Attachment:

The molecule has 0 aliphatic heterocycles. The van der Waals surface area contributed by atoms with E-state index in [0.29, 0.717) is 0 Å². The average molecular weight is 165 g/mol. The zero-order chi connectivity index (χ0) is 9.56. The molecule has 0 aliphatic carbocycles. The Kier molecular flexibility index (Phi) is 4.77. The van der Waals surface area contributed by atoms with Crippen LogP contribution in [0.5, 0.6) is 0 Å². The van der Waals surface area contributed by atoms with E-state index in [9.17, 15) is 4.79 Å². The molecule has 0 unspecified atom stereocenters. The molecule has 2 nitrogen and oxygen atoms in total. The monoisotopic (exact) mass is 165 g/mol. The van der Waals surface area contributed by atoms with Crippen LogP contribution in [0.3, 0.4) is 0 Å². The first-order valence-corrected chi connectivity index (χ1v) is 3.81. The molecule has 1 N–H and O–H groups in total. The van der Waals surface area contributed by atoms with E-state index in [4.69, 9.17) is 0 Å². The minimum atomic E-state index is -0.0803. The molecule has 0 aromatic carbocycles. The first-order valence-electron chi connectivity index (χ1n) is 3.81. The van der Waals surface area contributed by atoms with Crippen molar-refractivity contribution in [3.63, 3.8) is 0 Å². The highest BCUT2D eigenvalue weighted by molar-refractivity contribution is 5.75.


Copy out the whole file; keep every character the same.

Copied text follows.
The molecule has 0 aliphatic heterocycles. The van der Waals surface area contributed by atoms with E-state index in [0.29, 0.717) is 0 Å². The average molecular weight is 165 g/mol. The zero-order chi connectivity index (χ0) is 9.56. The molecule has 0 aliphatic carbocycles. The Kier molecular flexibility index (Phi) is 4.77. The van der Waals surface area contributed by atoms with Crippen LogP contribution in [0.5, 0.6) is 0 Å². The van der Waals surface area contributed by atoms with E-state index in [9.17, 15) is 4.79 Å². The molecule has 0 unspecified atom stereocenters. The molecule has 2 nitrogen and oxygen atoms in total. The monoisotopic (exact) mass is 165 g/mol. The van der Waals surface area contributed by atoms with Crippen LogP contribution in [0.3, 0.4) is 0 Å². The first-order valence-corrected chi connectivity index (χ1v) is 3.81. The molecule has 1 N–H and O–H groups in total. The van der Waals surface area contributed by atoms with E-state index in [4.69, 9.17) is 0 Å². The minimum atomic E-state index is -0.0803. The molecule has 0 aromatic carbocycles. The first-order valence-electron chi connectivity index (χ1n) is 3.81. The van der Waals surface area contributed by atoms with Crippen molar-refractivity contribution in [3.63, 3.8) is 0 Å². The highest BCUT2D eigenvalue weighted by molar-refractivity contribution is 5.75.